Connolly and His Linemates (chart by @muneebalamcu):
Connolly's 5v5 Usage (chart by @muneebalamcu):
Connolly's Rolling Shot-Attempt (Corsi) -For Percentage (chart by @muneebalamcu):
Connolly's Six Seasons (via Stats.HockeyAnalysis.com):
Connolly's HERO Chart (via Own The Puck):
Key Stat: With Connolly on the ice at five-on-five, the Caps scored over 70% of the goals. That ranked first in the league among skaters with at least 400 minutes played.
Interesting Stat: Connolly got just one secondary assist this season - April 4 vs Toronto. (It was a pretty one, though.)
The Good: Connolly exceeded expectations for a restricted free agent not even qualified by his team last year. The Caps dominated play with Connolly on the ice. They scored 70% of the goals and generated around 55% of the shots and chances. He had a big hand in that—his 1.28 goals-per-60 at 5v5 (a career high) ranked second on the team behind T.J Oshie and 13th league-wide. He also posted career highs in 5v5 primary assists, primary points, and points per 60, mainly playing on a line with Lars Eller and Andre Burakovsky. Connolly regularly flashed the hands and shot that led to his being picked sixth overall back in 2010, and along with Burakovsky and Eller, Connolly was part of arguably the best third line in the league.
At the end of the year, Connolly was the Washington nominee for the Masterton Trophy, awarded annually to the player who “best exemplifies the qualities of perseverance, sportsmanship, and dedication to hockey.”
The Bad: Connolly was a regular scratch early in the year and was healthy scratched for the final six games of the postseason (after going pointless in the first seven). Connolly was the team’s least-trusted forward defensively—playing only a minute at 4-on-5 all season, and facing the weakest caliber of opposition forwards—and did poorly on the penalty front, too, taking many and drawing few.
Offensively, while Connolly scored goals at a torrid per-60 pace, for part of the year, he seemed like a passenger—capable of continuing an offensive play in transition or while cycling, but not really generating chances from nothing with speed and creativity, or starting the attack with strong defensive plays. That was fine on the third line, but he’ll need to do more when he plays higher in the lineup or with a lesser opposite wing than Andre Burakovsky, and he wasn’t able to in the limited opportunity he got this past season.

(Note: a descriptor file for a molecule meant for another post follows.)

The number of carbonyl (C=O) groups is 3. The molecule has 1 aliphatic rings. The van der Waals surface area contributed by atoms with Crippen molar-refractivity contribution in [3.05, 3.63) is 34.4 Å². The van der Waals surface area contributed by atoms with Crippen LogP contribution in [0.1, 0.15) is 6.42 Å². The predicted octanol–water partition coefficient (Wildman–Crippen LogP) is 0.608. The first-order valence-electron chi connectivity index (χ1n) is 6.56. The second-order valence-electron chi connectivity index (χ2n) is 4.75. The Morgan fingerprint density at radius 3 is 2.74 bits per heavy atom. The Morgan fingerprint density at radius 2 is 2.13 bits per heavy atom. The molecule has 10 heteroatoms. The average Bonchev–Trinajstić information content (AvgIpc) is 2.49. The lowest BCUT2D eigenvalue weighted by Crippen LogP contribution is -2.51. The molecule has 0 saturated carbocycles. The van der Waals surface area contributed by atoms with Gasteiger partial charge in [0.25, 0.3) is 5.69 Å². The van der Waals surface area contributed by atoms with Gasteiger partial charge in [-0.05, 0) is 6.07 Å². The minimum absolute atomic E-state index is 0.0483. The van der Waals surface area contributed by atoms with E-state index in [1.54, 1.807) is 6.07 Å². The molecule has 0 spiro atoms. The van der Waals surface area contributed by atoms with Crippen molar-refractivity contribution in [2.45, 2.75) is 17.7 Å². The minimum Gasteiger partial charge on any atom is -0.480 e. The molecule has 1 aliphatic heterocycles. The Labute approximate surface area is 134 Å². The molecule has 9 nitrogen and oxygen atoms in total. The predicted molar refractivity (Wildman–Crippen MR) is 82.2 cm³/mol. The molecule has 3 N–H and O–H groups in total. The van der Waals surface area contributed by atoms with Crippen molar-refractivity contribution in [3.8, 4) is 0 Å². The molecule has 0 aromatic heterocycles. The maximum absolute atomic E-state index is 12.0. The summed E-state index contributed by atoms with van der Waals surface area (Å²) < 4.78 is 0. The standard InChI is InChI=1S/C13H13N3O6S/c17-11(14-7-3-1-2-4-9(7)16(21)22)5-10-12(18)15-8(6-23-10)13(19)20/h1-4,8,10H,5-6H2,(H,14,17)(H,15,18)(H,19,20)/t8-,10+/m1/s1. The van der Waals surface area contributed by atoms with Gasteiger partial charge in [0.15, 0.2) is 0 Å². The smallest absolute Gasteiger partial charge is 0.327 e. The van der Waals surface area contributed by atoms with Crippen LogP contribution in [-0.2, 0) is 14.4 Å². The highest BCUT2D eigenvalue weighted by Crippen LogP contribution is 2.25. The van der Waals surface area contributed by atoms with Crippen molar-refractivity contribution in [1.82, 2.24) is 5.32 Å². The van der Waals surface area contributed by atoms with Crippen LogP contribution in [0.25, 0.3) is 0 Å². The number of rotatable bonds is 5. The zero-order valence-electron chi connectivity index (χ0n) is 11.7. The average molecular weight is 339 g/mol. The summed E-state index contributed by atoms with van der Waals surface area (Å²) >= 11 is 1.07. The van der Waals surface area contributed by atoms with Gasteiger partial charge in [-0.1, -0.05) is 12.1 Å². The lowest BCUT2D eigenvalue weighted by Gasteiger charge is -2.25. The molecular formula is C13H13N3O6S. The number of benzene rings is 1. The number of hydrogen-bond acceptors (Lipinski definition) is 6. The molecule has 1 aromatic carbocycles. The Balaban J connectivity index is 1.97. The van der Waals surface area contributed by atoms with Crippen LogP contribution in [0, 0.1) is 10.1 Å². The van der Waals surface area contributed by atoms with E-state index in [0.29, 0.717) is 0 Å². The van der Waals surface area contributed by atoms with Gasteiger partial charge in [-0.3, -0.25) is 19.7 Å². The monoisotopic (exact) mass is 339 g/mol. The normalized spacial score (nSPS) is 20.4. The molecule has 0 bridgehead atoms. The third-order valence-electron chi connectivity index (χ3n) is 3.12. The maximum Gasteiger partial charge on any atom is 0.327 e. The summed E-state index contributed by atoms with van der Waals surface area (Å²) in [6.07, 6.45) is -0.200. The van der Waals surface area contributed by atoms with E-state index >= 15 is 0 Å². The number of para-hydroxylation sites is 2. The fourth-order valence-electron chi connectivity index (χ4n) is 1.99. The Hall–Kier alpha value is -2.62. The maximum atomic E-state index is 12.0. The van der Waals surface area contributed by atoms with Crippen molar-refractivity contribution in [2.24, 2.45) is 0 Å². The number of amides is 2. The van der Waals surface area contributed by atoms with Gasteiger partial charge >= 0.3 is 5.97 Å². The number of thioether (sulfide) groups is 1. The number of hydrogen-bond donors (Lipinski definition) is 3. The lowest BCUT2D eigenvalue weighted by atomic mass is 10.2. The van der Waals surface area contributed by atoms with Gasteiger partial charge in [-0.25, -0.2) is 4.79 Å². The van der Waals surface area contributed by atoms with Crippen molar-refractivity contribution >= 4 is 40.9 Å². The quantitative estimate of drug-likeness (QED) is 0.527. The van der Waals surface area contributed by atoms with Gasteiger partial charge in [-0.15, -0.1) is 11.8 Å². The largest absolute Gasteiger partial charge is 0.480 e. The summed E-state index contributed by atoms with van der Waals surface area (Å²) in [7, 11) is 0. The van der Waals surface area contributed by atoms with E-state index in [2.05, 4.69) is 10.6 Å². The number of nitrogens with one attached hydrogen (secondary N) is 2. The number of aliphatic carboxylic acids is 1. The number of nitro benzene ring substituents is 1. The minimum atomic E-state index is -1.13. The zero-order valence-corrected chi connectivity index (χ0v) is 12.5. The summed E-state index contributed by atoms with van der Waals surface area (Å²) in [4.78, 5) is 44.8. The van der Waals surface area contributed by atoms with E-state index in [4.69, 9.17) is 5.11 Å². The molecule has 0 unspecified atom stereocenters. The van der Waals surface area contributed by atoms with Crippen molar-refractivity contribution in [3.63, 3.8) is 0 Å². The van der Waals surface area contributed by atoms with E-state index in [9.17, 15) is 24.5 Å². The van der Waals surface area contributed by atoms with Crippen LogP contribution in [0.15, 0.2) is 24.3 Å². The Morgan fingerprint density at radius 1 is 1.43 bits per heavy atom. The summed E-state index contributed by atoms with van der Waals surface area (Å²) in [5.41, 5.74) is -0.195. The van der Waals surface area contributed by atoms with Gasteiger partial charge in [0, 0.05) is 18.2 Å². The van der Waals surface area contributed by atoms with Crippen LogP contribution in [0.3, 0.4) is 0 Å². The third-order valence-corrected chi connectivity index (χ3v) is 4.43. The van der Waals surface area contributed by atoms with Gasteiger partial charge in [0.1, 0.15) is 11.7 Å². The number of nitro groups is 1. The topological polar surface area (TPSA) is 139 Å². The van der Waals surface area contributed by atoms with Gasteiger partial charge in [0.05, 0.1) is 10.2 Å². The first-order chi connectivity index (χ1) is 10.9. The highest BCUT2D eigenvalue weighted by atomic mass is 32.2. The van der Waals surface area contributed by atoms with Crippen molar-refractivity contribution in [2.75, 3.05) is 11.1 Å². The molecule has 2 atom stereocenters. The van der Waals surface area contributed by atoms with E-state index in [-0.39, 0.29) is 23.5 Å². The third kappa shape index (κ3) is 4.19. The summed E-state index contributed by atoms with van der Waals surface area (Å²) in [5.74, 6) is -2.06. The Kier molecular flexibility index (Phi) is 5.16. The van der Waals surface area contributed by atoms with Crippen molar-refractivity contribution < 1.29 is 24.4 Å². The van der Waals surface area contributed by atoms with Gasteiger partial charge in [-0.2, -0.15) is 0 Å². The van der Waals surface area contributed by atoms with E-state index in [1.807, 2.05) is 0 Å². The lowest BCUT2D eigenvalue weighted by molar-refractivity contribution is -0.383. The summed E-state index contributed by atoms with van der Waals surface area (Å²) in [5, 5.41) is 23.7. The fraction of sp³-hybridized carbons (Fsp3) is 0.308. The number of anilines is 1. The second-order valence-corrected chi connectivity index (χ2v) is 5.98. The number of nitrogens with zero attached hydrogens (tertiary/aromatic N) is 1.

Finally, some of his production was because of the high individual shooting percentage (8th among forwards league-wide with at least 81 shots on goal this season). He was also second among forwards in PDO with at least 600 5v5 minutes, with most of the boost coming in save percentage—meaning his defensive mistakes will likely be more noticeable moving forward.
The Vote: Rate Connolly below on a scale of 1-10 (10 being the best) based on his performance relative to his potential and your expectations for the season - if he had the best year you could have imagined him having, give him a 10; if he more or less played as you expected he would, give him a 5 or a 6; if he had the worst year you could have imagined him having, give him a 1.
The Discussion: Can Connolly be counted on for 10-15 goals a season moving forward? Can he play more of a playmaking role if need be, and do it well enough to keep the Caps’ third line a scoring line? Can he be an effective top-unit or second-unit slot player in the Caps’ 1-3-1 power play? What would it take for you to give him a "10" next year?
How do you rate Brett Connolly’s 2016-17 season?
This poll is closed